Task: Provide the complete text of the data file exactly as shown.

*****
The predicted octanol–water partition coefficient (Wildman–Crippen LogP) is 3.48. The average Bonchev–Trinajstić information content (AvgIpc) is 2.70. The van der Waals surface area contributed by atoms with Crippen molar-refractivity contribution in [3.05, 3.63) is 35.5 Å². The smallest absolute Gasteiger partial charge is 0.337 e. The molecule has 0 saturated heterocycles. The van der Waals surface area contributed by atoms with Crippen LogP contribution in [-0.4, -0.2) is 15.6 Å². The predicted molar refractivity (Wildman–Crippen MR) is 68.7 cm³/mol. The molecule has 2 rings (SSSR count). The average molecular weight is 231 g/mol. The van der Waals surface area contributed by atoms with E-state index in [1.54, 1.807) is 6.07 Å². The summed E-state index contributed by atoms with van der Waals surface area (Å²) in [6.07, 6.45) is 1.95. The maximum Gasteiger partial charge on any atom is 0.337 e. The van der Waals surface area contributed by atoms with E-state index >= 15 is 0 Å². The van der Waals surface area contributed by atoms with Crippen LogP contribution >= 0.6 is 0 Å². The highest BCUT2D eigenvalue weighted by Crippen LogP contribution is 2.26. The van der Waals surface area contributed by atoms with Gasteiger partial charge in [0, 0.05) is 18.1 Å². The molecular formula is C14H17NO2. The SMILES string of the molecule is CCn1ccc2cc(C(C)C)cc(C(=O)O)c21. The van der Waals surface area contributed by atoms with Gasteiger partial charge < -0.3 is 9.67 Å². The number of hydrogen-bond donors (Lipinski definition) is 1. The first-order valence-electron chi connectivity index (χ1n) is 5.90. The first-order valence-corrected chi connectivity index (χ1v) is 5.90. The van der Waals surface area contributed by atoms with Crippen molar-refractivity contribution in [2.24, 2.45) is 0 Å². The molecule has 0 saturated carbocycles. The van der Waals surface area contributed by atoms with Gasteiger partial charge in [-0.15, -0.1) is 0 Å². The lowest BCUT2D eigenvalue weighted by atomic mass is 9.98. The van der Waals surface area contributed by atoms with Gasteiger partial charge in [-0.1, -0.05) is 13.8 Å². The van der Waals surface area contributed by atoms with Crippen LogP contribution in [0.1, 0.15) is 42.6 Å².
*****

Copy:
The predicted octanol–water partition coefficient (Wildman–Crippen LogP) is 3.48. The average Bonchev–Trinajstić information content (AvgIpc) is 2.70. The van der Waals surface area contributed by atoms with Crippen molar-refractivity contribution in [3.05, 3.63) is 35.5 Å². The smallest absolute Gasteiger partial charge is 0.337 e. The molecule has 0 saturated heterocycles. The van der Waals surface area contributed by atoms with Crippen LogP contribution in [-0.4, -0.2) is 15.6 Å². The predicted molar refractivity (Wildman–Crippen MR) is 68.7 cm³/mol. The molecule has 2 rings (SSSR count). The average molecular weight is 231 g/mol. The van der Waals surface area contributed by atoms with E-state index in [1.54, 1.807) is 6.07 Å². The summed E-state index contributed by atoms with van der Waals surface area (Å²) in [6.07, 6.45) is 1.95. The maximum Gasteiger partial charge on any atom is 0.337 e. The van der Waals surface area contributed by atoms with E-state index >= 15 is 0 Å². The van der Waals surface area contributed by atoms with Crippen LogP contribution >= 0.6 is 0 Å². The highest BCUT2D eigenvalue weighted by Crippen LogP contribution is 2.26. The van der Waals surface area contributed by atoms with Gasteiger partial charge in [0, 0.05) is 18.1 Å². The molecular formula is C14H17NO2. The SMILES string of the molecule is CCn1ccc2cc(C(C)C)cc(C(=O)O)c21. The van der Waals surface area contributed by atoms with Gasteiger partial charge < -0.3 is 9.67 Å². The number of hydrogen-bond donors (Lipinski definition) is 1. The first-order valence-electron chi connectivity index (χ1n) is 5.90. The first-order valence-corrected chi connectivity index (χ1v) is 5.90. The van der Waals surface area contributed by atoms with Crippen molar-refractivity contribution in [2.24, 2.45) is 0 Å². The molecule has 0 saturated carbocycles. The van der Waals surface area contributed by atoms with Gasteiger partial charge in [-0.15, -0.1) is 0 Å². The lowest BCUT2D eigenvalue weighted by atomic mass is 9.98. The van der Waals surface area contributed by atoms with Gasteiger partial charge in [-0.1, -0.05) is 13.8 Å². The van der Waals surface area contributed by atoms with Crippen LogP contribution in [0.1, 0.15) is 42.6 Å².